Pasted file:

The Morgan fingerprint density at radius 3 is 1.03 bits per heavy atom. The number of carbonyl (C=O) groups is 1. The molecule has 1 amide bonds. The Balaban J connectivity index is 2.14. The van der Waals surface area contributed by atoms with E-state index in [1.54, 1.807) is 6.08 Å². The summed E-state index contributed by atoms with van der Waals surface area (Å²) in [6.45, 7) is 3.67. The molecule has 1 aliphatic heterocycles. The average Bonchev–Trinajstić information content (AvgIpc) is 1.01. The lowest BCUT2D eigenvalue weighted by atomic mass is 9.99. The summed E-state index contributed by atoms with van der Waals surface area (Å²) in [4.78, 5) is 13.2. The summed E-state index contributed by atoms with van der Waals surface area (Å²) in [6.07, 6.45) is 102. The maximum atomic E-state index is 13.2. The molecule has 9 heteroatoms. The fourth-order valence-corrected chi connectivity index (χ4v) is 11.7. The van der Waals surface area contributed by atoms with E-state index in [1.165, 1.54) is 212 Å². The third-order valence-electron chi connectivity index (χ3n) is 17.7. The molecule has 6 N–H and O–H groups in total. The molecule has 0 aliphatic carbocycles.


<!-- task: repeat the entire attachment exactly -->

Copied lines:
The Morgan fingerprint density at radius 3 is 1.03 bits per heavy atom. The number of carbonyl (C=O) groups is 1. The molecule has 1 amide bonds. The Balaban J connectivity index is 2.14. The van der Waals surface area contributed by atoms with E-state index in [1.54, 1.807) is 6.08 Å². The summed E-state index contributed by atoms with van der Waals surface area (Å²) in [6.45, 7) is 3.67. The molecule has 1 aliphatic heterocycles. The average Bonchev–Trinajstić information content (AvgIpc) is 1.01. The lowest BCUT2D eigenvalue weighted by atomic mass is 9.99. The summed E-state index contributed by atoms with van der Waals surface area (Å²) in [4.78, 5) is 13.2. The summed E-state index contributed by atoms with van der Waals surface area (Å²) in [6.07, 6.45) is 102. The maximum atomic E-state index is 13.2. The molecule has 9 heteroatoms. The fourth-order valence-corrected chi connectivity index (χ4v) is 11.7. The van der Waals surface area contributed by atoms with E-state index in [1.165, 1.54) is 212 Å². The third-order valence-electron chi connectivity index (χ3n) is 17.7. The molecule has 6 N–H and O–H groups in total. The molecule has 0 aliphatic carbocycles.